Like other U.S. commanders, Army Gen. Keith Alexander looks to higher authorities for war-fighting guidelines, such as "rules of engagement" that define when and how his forces engage their enemy. But as the head of the newly created U.S. Cyber Command, Alexander has not yet gotten much guidance.
"We don't have precision in those rules of engagement," Alexander said Thursday, in his first public comments since his confirmation last month.
War in cyberspace would be like nothing that has come before it, and it would raise difficult legal issues. What does "territory" mean, for example? What is ethical?
Speaking at the Center for Strategic and International Studies in Washington, Alexander cited the example of a country launching a cyberattack against the U.S. or another nation from computers based in a third country.
"It's not unlike warfare where you have armed conflict in one state, and somebody attacks [into that state] from a neutral state," Alexander said. "There are laws of land warfare that deal with that. We now have to look at that in the light of cyberspace."
The U.S. years ago made clear that it might strike pre-emptively against a terrorist group or enemy state if it's necessary to stop an attack against the United States. But could Alexander order a pre-emptive cyberattack to stop someone from penetrating U.S. computer networks?
"He needs clear guidance from the president, secretary of state, director of national intelligence, attorney general and so on, as to how cyber assets may be employed in an offensive setting, in the event the United States finds itself in a conflict," said former CIA general counsel Jeffrey Smith. "What may he, as the commander of Cyber Command, do?"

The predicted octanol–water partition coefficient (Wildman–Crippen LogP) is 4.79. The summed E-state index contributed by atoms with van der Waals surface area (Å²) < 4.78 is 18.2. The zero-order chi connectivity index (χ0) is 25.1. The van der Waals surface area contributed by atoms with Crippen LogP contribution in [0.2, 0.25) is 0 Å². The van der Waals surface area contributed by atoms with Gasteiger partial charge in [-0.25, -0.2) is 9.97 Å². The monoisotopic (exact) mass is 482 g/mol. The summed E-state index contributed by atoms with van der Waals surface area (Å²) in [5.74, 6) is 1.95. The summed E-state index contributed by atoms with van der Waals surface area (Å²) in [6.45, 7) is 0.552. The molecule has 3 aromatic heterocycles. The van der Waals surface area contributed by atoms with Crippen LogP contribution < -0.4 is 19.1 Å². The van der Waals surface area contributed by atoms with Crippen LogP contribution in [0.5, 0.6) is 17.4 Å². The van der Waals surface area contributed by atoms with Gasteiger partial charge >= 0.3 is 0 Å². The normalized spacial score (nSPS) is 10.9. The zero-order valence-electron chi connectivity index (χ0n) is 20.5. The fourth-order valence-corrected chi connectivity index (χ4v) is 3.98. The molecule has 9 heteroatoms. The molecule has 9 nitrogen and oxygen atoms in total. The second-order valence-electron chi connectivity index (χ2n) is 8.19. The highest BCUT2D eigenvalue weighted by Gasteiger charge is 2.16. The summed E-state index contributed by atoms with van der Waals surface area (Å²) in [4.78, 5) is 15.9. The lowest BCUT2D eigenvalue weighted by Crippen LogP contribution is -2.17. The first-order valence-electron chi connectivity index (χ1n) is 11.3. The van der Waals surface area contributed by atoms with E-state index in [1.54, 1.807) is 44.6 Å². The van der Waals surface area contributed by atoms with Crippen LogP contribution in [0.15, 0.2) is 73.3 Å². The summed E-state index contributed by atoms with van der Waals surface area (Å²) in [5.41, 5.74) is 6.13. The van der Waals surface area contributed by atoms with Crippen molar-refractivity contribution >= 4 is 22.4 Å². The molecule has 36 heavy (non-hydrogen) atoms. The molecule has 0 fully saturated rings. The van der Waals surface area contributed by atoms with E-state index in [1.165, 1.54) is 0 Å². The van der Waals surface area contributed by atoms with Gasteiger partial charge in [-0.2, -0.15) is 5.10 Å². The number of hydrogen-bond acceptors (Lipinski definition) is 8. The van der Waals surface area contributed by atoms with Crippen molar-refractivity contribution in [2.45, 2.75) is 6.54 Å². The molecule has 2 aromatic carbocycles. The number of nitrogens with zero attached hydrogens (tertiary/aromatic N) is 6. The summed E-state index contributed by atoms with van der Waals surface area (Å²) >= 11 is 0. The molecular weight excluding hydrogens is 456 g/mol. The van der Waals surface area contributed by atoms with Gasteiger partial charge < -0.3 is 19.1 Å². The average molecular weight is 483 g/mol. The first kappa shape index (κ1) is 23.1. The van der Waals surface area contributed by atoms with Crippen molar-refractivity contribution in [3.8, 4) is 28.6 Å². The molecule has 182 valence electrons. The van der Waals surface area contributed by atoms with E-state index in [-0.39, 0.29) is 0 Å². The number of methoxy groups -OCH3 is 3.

Among the unanswered questions is who would give permission to launch a cyberattack or authorize a counterattack. Alexander acknowledged that there may be a need to "streamline" such decision-making, particularly if it is not possible to pinpoint the origin of the attack.
"What we need to establish are clear rules of engagement that say what we can stop," Alexander said. "We have to look at it in both peacetime and wartime."
The design of cyberwar-fighting rules is complicated by the extent to which computer networks are globally interconnected.
"If [Alexander] believes we are under attack from computers based in a foreign country, can he counterattack those computers to zap them?" Smith asked. "If so, how confident must he be that it is only those computers that will be zapped and that nobody else's records will be harmed around the rest of the world?"
Alexander simultaneously serves as director of the National Security Agency, with which U.S Cyber Command will work in conjunction. One important issue is whether Cyber Command will get the authority to identify computer users who may have malicious intent. Privacy advocates have already raised concerns about the Cyber Command mission.
In response to questions, Alexander said good oversight will be key.
"[As NSA director], I do spend a lot of time with the [Foreign Intelligence Surveillance] Court and with the Congress," he said, "explaining exactly what we're doing, where we have issues, where there needs to be change, what we can and cannot do."
The oversight challenge is complicated, Alexander said, by the fact that so much of what NSA and the Cyber Command do is, by necessity, secret.
"I think the real key to the issue [is] how do we build the [public] confidence that we're doing it right? Alexander said. "That's going to be the hard part."